As will appear in the Comments which follow, a constructive trust for the third person will be enforced where the transfer was wrongfully obtained (see Comment b); or where the transferee was in a confidential relation to the transferor (see Comment c); or where the transfer was made in anticipation of the death of the transferor (see Comment d). Where, however, there was merely an oral promise by the transferee which he later refuses to perform, the third person is not entitled to the property, since the promise is unenforceable because of the Statute of Frauds. The question remains whether the transferee should be permitted to keep the property in spite of his promise, or should be compelled to hold it upon a constructive trust for the transferor or his successors in interest. Although it is very generally held in the cases that the third person is not entitled to the property, except under the circumstances stated in this Section, it is not so clear that the transferee is entitled to keep the property. The argument for enforcing a constructive trust for the transferor is that the transferee would be unjustly enriched if, in spite of his promise, he were permitted to retain the property *314 and that evidence of the oral promise is admissible, not for the purpose of enforcing the intended trust for the third person, but for the purpose of restoring the property to the transferor. Comment on Subsection (1, b): c. Where transferee is in a confidential relation to transferor. Where the owner of land transfers it inter vivos to another in trust for a third person, but no memorandum properly evidencing the intention to create a trust is signed, the transferee will be compelled to hold the land upon a constructive trust for the third person, if the transferee at the time of the transfer was in a confidential relation to the transferor. This is true even though at the time of the transfer the transferee intended to perform the oral trust, and even though he was not guilty of undue influence or other abuse of his confidential relation to the transferor in procuring the transfer. In such a situation a wrong is committed not merely against the transferor but also against the third person; and a court of equity will specifically redress the wrong by putting the parties in the position in which they would have been if the wrong had not been committed. Comment on Subsection (2): e. Where conveyance is "in trust." Where the owner of land transfers it inter vivos to another by an instrument which states that the transfer is made "in trust," or is made to the transferee "as trustee," but the beneficiary is not designated in the instrument, and the transferee orally agreed with the transferor at the time of the transfer to hold the land in trust for a third person, the transferee will not be permitted to hold the land free of trust. Under the circumstances stated in Subsection (1, a, b, c), he will be compelled to hold the land upon a constructive trust for the third person. In the absence of any of the circumstances stated in Subsection (1, a, b, c), he will be compelled to hold the land upon a resulting trust for the transferor, if he refuses to perform the oral trust for the third person or to execute a memorandum binding upon himself to perform the oral trust. See § 411, Comment p. If, however, he is willing to perform the oral trust, he can properly do so (see § 43), and in that event the transferor cannot enforce a resulting trust for himself. So also, if the transferee signs a memorandum properly evidencing the oral trust, the trust becomes enforceable by the third person (see § 42), and in that event the transferor cannot enforce a resulting trust for himself. If, however, the transferee signs a memorandum declaring that he holds the land upon a trust different from the oral trust, the memorandum is not sufficient to satisfy the requirements of the Statute of Frauds, and the trust so declared cannot be enforced (see § 42, Comment h), and the transferor can enforce a resulting trust for himself. Illustration: 4. A transfers Blackacre to B by a deed which recites that the transfer is to B "as trustee," but does not state who is the beneficiary or what is the purpose of the trust. At the time of the transfer B orally agrees to hold Blackacre in trust for C, and subsequently refuses to perform his promise. If B procured the transfer by fraud or other wrongful conduct, or if he was in a confidential relation to A, or if the transfer was made by the transferor in contemplation of death, B holds Blackacre upon a constructive trust for C, and C can compel B to convey Blackacre to him. In the absence of any of these circumstances, B holds Blackacre upon a resulting trust for A, and C cannot compel B to convey Blackacre to him, unless B signs a memorandum of the trust for C; but if B transfers Blackacre to C, A cannot enforce a resulting trust in his own favor.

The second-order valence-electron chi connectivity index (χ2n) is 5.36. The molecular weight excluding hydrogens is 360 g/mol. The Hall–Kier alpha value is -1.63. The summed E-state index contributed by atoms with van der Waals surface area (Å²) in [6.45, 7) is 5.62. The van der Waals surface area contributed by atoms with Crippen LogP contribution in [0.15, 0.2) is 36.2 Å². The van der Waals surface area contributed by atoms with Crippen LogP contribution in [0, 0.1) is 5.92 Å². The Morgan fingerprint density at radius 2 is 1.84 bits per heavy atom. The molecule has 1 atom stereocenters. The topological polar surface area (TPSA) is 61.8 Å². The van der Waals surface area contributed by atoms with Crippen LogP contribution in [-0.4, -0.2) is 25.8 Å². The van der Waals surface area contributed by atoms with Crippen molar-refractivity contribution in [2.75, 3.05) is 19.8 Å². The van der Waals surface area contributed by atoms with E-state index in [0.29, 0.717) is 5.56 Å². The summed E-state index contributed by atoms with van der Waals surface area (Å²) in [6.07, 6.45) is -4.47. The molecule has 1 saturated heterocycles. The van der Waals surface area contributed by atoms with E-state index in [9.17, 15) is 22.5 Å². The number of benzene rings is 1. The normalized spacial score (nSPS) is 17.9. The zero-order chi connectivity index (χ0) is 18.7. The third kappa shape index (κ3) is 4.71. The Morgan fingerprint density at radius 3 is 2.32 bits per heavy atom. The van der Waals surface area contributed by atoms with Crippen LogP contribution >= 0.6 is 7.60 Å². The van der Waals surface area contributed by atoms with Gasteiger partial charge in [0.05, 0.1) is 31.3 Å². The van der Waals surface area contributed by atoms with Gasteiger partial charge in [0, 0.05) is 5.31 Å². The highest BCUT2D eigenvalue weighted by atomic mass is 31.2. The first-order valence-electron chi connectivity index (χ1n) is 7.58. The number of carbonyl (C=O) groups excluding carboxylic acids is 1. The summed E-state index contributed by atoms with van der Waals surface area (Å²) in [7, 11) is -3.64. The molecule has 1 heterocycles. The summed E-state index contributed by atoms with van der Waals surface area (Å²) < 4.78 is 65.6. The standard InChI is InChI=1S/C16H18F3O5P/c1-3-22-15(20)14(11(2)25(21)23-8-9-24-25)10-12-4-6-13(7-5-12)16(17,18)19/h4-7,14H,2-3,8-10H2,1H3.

Insofar as the ultimate outcome of the case is concerned, it makes little difference whether a confidential relationship existed. The evidence in this case shows that there was a family relationship between the grantor and grantees in the quitclaim deed, and that Emma Miller was justified in the *315 belief that the grantees would act in her interest. If so, Helen Bottenfield was entitled to enforce the oral trust and to have the property which had been conveyed to the trustees distributed according to the will of Emma Miller. If a confidential relation did not exist, the trustees were not entitled to do as they wished with the property, but rather held as trustees for Mrs. Miller. In this event, the property would revert to Mrs. Miller's estate and would also pass under the terms of her will. Appellant only sought 1/9 of the property. It seems to me that she was entitled to that much at least.